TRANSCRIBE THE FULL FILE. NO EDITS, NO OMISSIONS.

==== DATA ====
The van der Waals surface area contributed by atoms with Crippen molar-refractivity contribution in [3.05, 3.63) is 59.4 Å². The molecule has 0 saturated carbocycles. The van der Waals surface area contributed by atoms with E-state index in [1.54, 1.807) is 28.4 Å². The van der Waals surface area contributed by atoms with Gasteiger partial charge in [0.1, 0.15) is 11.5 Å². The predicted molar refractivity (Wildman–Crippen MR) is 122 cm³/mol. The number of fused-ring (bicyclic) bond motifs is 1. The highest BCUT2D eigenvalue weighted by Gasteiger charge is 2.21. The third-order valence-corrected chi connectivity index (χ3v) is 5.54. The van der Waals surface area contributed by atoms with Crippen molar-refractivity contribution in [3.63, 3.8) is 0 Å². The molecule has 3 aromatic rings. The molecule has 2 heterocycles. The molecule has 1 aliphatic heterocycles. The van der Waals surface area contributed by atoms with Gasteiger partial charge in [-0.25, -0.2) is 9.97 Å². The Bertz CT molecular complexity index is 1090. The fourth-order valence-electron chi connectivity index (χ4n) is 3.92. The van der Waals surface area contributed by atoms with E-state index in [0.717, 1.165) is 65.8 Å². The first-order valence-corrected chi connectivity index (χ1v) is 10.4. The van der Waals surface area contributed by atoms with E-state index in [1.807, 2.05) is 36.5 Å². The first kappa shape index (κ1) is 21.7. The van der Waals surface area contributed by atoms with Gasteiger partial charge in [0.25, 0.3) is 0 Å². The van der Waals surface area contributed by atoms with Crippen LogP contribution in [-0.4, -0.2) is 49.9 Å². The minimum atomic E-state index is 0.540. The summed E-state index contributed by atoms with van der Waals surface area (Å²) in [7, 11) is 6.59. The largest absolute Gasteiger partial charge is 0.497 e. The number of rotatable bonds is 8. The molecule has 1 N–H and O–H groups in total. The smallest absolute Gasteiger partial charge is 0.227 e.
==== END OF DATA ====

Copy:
The van der Waals surface area contributed by atoms with Crippen molar-refractivity contribution in [3.05, 3.63) is 59.4 Å². The molecule has 0 saturated carbocycles. The van der Waals surface area contributed by atoms with E-state index in [1.54, 1.807) is 28.4 Å². The van der Waals surface area contributed by atoms with Gasteiger partial charge in [0.1, 0.15) is 11.5 Å². The predicted molar refractivity (Wildman–Crippen MR) is 122 cm³/mol. The number of fused-ring (bicyclic) bond motifs is 1. The highest BCUT2D eigenvalue weighted by Gasteiger charge is 2.21. The third-order valence-corrected chi connectivity index (χ3v) is 5.54. The van der Waals surface area contributed by atoms with Crippen molar-refractivity contribution in [3.63, 3.8) is 0 Å². The molecule has 3 aromatic rings. The molecule has 2 heterocycles. The molecule has 1 aliphatic heterocycles. The van der Waals surface area contributed by atoms with Gasteiger partial charge in [-0.25, -0.2) is 9.97 Å². The Bertz CT molecular complexity index is 1090. The fourth-order valence-electron chi connectivity index (χ4n) is 3.92. The van der Waals surface area contributed by atoms with E-state index in [0.717, 1.165) is 65.8 Å². The first-order valence-corrected chi connectivity index (χ1v) is 10.4. The van der Waals surface area contributed by atoms with E-state index in [1.807, 2.05) is 36.5 Å². The first kappa shape index (κ1) is 21.7. The van der Waals surface area contributed by atoms with Gasteiger partial charge in [0.25, 0.3) is 0 Å². The van der Waals surface area contributed by atoms with Crippen LogP contribution in [-0.4, -0.2) is 49.9 Å². The minimum atomic E-state index is 0.540. The summed E-state index contributed by atoms with van der Waals surface area (Å²) in [7, 11) is 6.59. The largest absolute Gasteiger partial charge is 0.497 e. The number of rotatable bonds is 8. The molecule has 1 N–H and O–H groups in total. The smallest absolute Gasteiger partial charge is 0.227 e.